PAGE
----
Different Countries, Different Names: The U.S.A.
|Image from Wikimedia Commons.|
Well, it took me longer than I imagined, but here’s the second half of our series about naming customs. We recently looked at naming customs in Costa Rica, so today we’ll look at names in the United States.
Children: As mentioned above, it’s most common for the children in a family to have the same last name as their mother and father, that is, the father’s last name. Using our example of Sarah and Matthew, if they had a kid, they might decide to name her “Emily Rose Smith.”
Another, less common possibility is to incorporate the both the parents’ last names with a hyphen. If they do this, the child’s last name would start with the mother’s last name first and the father’s last name second (in other words, the opposite order from Costa Rican last names). So the girl’s name would be “Emily Rose Johnson-Smith.” This is maybe less common because it’s more complicated to decide what happens to a hyphenated last name if its owner gets married. (See this article for an interesting perspective on all this.)
It’s sometimes a little difficult to know how to address someone if you’re talking to them for the first time. If you’re asking for someone on the phone, it’s usually no problem if you want to use the person’s first and last name, as in “Could I speak with Emily Smith, please?” If you know a person’s title (such as Doctor or Professor), you should usually include those. If you’re talking to someone face to face, it’s often best to use a title and his or her last name as a show of respect. You could say “Hello Mr. Miller” or “Good morning Professor Johnson.” Very often, people find this a bit formal, so the person you’re talking will say something like “Please, call me Jane.” If the person doesn’t say that, it’s still best to be cautious and use a title.
Titles for Men: Titles for men are usually not as complicated as titles for women. For most men, if you say Mister and his last name, as in “Mr. Smith,” you’ll be OK (or he’ll ask you to simply call him by his first name). There are a few exceptions. If you know that the man is a doctor, you can and should address him as “Doctor Smith,” and if he’s a professor (meaning a teacher at the university with a doctorate degree), then you should call him “Professor Smith.”
Titles for Women: There are three main titles specifically for women: Miss, Mrs. (pronounced “missus”), and Ms. (pronounced “miz”). Here are some guidelines:
Miss: Used for unmarried and/or young women, and generally followed by the maiden name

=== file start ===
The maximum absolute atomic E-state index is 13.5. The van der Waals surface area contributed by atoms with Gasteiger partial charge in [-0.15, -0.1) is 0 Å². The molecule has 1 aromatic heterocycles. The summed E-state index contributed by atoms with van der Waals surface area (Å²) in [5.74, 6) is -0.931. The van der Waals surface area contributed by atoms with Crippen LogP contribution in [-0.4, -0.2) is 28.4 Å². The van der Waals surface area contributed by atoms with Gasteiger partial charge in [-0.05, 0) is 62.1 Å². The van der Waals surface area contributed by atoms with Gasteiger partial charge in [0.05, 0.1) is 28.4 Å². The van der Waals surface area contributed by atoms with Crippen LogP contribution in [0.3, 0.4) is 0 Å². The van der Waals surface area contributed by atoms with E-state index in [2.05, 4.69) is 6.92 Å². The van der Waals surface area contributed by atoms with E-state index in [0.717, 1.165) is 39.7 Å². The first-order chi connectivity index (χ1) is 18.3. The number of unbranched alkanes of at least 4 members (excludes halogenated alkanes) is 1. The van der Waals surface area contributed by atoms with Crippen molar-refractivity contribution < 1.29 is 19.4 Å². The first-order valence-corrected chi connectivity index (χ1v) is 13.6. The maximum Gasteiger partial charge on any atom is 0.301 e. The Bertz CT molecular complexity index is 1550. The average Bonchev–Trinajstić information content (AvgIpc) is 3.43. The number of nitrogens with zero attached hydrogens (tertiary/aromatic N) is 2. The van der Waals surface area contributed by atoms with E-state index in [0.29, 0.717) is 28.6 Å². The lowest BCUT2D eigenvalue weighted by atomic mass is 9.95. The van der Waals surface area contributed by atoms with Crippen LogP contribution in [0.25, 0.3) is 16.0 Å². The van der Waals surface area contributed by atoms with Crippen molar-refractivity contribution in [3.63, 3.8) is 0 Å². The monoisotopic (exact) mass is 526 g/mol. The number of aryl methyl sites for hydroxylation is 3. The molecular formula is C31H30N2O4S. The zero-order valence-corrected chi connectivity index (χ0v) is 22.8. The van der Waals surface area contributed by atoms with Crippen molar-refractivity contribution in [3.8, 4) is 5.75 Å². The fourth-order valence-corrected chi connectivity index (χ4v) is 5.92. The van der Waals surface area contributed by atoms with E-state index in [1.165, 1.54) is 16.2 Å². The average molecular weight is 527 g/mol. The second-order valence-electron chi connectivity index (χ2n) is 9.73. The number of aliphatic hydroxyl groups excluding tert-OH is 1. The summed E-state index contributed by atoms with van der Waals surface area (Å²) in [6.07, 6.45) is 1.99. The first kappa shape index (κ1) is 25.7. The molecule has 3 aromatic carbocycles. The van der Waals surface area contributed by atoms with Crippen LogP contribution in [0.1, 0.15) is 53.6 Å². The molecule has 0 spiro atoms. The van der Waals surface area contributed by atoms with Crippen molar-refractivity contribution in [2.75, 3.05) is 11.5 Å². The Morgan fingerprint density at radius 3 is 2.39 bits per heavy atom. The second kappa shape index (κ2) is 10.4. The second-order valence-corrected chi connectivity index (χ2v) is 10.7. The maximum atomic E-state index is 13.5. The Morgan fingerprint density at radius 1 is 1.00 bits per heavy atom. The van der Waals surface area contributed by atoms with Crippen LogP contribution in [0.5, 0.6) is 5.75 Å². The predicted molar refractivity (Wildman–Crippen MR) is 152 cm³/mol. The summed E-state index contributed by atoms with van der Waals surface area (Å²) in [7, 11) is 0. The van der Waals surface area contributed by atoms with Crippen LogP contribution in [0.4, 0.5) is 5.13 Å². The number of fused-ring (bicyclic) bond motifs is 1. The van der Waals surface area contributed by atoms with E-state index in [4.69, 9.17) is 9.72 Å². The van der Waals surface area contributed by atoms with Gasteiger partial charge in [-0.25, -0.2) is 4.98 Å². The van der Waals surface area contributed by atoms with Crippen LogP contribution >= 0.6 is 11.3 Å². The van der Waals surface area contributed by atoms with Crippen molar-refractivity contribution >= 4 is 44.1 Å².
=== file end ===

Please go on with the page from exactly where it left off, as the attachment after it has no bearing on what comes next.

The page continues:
Mrs.: Used for married women, and generally followed by the husband’s last name
Ms.: Used for married or unmarried women. If you don’t know if a woman is married or not, this is a safe choice. Also, some women choose to use this as their title since it’s really nobody’s business but their own if they’re married or not, and the title “Ms.” allows them to keep that information private.
As with men, if you know that the woman is a doctor or professor, use the appropriate corresponding title instead of Miss, Mrs., or Ms.
For men and women, there’s really no corresponding title to “Don” or “Doña” in Spanish, since those are used with a person’s first name. For example, no one would call me “Mr. Ryan,” since Ryan is my first name.
One major difference that I’ve noticed as a teacher is how my students address me. When I taught classes at the university in the U.S., my students generally called me simply “Ryan” because I asked them to (I was only 24 or 25 at the time and “Mr. Sitzman” sounded strange to me). When I was teaching German a few students called me “Herr Sitzman” semi-ironically, but that’s a different story. None of them called me “Professor Sitzman,” though, since I’m not a professor (I only have a Master’s degree in German). In Costa Rica, though, my students all call me either “Teacher Ryan” or simply “Teacher.” It’s pretty weird and annoying. I’ve eventually gotten used to it, but I still call my students “Student” until they address me as “Ryan.” I don’t even want to try “Mr. Sitzman” since my last name seems to give most people here nightmares!
So, I think that’s it for now! Thanks for your patience if you made it to the end of this article! When researching for these two articles I came across some interesting statistics related to names, so I’ll try to write a shorter post about that in the near future.
If you have any comments or questions, or if you’re from the U.S. and your name doesn’t follow these patterns, I’d love to hear from you. Thanks for reading, and have a great day!
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